A parenting plan is a legal document that clearly describes how the parents will divide custody of shared children after a divorce. All couples who have a child together must create a detailed parenting plan that governs custody arrangements until the child comes of age.
What to Include in Your Parenting Plan
Parenting plans focus on much more than just questions of joint custody and sole custody. Instead, they create a framework for co-parenting and for solving child-related problems together after divorce. These plans usually include provisions for physical custody as well as legal custody and must be structured in a way that is in the best interests of the child.
A parenting plan should provide a clear guide to:
- Which days and the length of time the child will spend with each parent every year
- How summer and winter holidays will be spent with each parent / grandparent (including travel times, and who is responsible for transport)
- Dates and times of child pick-up and drop-off (and which parent is responsible for transport)
- Visitation schedules for parents and extended family members without custody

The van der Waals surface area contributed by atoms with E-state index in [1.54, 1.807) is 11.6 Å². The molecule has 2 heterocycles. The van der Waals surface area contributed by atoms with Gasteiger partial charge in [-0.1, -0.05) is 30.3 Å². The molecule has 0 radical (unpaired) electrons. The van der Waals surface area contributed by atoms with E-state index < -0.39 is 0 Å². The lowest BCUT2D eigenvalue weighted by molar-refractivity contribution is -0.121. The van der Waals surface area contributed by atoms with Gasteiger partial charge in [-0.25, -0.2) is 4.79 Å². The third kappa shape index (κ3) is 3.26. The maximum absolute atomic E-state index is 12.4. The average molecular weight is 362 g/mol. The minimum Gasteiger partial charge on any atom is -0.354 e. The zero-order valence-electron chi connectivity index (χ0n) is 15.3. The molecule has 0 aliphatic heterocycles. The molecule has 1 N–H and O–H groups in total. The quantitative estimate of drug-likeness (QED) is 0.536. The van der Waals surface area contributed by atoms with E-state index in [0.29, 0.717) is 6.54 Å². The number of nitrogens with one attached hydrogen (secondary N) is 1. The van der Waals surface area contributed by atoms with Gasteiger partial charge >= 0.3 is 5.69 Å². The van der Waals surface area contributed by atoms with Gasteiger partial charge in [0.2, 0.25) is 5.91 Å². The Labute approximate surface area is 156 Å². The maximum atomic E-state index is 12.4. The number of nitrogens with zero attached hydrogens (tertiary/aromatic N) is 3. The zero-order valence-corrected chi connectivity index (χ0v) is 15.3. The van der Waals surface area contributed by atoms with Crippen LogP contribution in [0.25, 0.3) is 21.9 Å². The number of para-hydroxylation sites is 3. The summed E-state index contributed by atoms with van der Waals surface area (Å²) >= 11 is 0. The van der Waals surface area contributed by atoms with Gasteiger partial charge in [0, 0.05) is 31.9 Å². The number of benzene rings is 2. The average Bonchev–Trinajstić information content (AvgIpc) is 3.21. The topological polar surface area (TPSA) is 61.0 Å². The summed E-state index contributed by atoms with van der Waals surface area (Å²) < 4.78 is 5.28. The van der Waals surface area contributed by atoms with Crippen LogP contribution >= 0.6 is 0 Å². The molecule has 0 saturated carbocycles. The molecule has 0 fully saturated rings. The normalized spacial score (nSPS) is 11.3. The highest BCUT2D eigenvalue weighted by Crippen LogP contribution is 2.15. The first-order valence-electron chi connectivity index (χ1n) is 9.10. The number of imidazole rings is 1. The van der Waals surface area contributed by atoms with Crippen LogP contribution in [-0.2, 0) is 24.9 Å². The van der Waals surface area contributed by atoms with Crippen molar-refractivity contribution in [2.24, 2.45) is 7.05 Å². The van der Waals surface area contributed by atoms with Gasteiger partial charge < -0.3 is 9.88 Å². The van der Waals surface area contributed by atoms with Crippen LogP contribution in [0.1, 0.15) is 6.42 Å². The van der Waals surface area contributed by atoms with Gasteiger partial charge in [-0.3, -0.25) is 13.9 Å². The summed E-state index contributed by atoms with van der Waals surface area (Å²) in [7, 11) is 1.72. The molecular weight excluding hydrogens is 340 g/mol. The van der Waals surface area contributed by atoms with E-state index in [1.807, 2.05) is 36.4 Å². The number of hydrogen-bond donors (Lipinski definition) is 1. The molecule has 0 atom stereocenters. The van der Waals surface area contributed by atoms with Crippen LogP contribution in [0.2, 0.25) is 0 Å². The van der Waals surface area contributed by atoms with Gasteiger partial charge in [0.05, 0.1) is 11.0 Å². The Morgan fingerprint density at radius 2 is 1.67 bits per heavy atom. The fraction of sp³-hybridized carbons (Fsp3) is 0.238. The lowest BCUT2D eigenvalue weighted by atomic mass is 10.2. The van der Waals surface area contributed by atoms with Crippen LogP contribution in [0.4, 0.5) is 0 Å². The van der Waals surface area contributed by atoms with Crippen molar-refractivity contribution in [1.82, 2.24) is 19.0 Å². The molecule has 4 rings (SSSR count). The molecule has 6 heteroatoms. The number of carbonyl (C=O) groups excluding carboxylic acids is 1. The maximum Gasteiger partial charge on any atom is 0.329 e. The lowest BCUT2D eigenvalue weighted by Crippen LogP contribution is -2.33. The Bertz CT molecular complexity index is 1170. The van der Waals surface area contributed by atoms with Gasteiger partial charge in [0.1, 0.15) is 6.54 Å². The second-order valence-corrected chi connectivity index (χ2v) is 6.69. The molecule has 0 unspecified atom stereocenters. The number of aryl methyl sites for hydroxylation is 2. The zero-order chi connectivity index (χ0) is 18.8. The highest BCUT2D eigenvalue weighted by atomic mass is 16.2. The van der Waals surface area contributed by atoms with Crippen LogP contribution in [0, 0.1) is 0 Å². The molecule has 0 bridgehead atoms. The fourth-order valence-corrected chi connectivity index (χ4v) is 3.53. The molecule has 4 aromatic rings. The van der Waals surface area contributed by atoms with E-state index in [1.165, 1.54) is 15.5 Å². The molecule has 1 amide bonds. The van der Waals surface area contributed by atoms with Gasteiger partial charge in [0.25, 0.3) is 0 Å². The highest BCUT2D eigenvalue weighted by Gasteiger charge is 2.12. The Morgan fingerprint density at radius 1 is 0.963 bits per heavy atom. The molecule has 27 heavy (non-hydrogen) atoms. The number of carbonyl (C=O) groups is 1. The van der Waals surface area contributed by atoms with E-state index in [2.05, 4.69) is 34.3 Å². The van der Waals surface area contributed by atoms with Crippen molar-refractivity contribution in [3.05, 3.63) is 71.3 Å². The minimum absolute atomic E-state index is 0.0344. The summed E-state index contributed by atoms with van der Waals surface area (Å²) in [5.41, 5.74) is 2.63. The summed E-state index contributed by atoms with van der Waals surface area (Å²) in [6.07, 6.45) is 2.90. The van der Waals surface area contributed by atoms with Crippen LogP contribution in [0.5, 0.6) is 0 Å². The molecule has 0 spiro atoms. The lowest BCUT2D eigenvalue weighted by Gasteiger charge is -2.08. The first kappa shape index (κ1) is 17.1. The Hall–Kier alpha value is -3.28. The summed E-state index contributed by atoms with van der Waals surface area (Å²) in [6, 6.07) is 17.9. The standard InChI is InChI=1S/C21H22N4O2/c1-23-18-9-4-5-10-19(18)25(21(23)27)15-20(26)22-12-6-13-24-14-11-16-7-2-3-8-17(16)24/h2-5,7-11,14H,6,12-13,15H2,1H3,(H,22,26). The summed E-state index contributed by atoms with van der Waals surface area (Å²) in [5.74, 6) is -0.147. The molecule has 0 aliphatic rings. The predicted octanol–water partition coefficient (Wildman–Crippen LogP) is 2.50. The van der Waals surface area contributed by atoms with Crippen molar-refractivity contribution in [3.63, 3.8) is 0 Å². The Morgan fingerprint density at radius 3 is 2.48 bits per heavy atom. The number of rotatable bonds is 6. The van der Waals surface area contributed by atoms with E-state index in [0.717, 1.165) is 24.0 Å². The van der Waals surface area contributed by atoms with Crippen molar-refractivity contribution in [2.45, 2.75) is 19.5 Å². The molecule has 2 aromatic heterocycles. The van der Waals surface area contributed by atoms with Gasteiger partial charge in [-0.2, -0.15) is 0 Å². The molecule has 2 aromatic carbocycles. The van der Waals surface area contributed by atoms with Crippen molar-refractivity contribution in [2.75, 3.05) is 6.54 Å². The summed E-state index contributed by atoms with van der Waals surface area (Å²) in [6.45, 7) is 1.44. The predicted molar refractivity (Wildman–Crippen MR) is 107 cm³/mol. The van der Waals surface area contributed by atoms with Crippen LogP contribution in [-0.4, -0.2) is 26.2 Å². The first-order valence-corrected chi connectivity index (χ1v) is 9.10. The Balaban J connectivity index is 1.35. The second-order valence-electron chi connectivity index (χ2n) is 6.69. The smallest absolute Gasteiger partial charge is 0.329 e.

- Extracurricular activities for each child, and who will pay these costs
- Observance or preservation of the family’s (or child’s) religious beliefs
- Protocol for handling any cancellations or postponements of custody
- Protocol for traveling out of state with the child
- Who will make decisions regarding the child’s upbringing, education, health, and social issues
- Instructions for a child’s special medical or educational needs
- How the child will be disciplined or rewarded for their behavior
- How the parties will work out disagreements about the child
Do You Need To Speak To A Rhode Island Family Law Attorney?
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